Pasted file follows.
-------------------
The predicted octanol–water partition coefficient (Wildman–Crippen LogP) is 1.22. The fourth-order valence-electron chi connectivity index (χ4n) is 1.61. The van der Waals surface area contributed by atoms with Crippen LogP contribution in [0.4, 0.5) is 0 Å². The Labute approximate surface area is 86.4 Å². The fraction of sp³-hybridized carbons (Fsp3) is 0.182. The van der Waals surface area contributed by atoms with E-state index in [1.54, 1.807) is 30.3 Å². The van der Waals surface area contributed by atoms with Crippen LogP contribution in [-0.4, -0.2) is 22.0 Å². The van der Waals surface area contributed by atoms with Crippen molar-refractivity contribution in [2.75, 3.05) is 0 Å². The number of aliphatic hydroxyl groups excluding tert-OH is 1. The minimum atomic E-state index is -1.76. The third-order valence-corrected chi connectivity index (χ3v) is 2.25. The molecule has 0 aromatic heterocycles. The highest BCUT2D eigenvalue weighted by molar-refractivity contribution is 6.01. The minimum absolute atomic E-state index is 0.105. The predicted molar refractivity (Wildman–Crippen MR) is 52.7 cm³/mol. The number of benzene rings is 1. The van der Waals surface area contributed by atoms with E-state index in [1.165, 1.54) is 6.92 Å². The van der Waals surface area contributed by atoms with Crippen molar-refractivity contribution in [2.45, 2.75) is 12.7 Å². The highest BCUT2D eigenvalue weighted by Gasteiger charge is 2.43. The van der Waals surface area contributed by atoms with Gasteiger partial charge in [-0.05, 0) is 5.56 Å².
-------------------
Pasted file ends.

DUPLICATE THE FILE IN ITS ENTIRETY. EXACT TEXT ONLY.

The predicted octanol–water partition coefficient (Wildman–Crippen LogP) is 1.22. The fourth-order valence-electron chi connectivity index (χ4n) is 1.61. The van der Waals surface area contributed by atoms with Crippen LogP contribution in [0.4, 0.5) is 0 Å². The Labute approximate surface area is 86.4 Å². The fraction of sp³-hybridized carbons (Fsp3) is 0.182. The van der Waals surface area contributed by atoms with E-state index in [1.54, 1.807) is 30.3 Å². The van der Waals surface area contributed by atoms with Crippen LogP contribution in [-0.4, -0.2) is 22.0 Å². The van der Waals surface area contributed by atoms with Crippen molar-refractivity contribution in [2.75, 3.05) is 0 Å². The number of aliphatic hydroxyl groups excluding tert-OH is 1. The minimum atomic E-state index is -1.76. The third-order valence-corrected chi connectivity index (χ3v) is 2.25. The molecule has 0 aromatic heterocycles. The highest BCUT2D eigenvalue weighted by molar-refractivity contribution is 6.01. The minimum absolute atomic E-state index is 0.105. The predicted molar refractivity (Wildman–Crippen MR) is 52.7 cm³/mol. The number of benzene rings is 1. The van der Waals surface area contributed by atoms with E-state index in [1.165, 1.54) is 6.92 Å². The van der Waals surface area contributed by atoms with Crippen molar-refractivity contribution in [2.45, 2.75) is 12.7 Å². The highest BCUT2D eigenvalue weighted by Gasteiger charge is 2.43. The van der Waals surface area contributed by atoms with Gasteiger partial charge in [-0.05, 0) is 5.56 Å².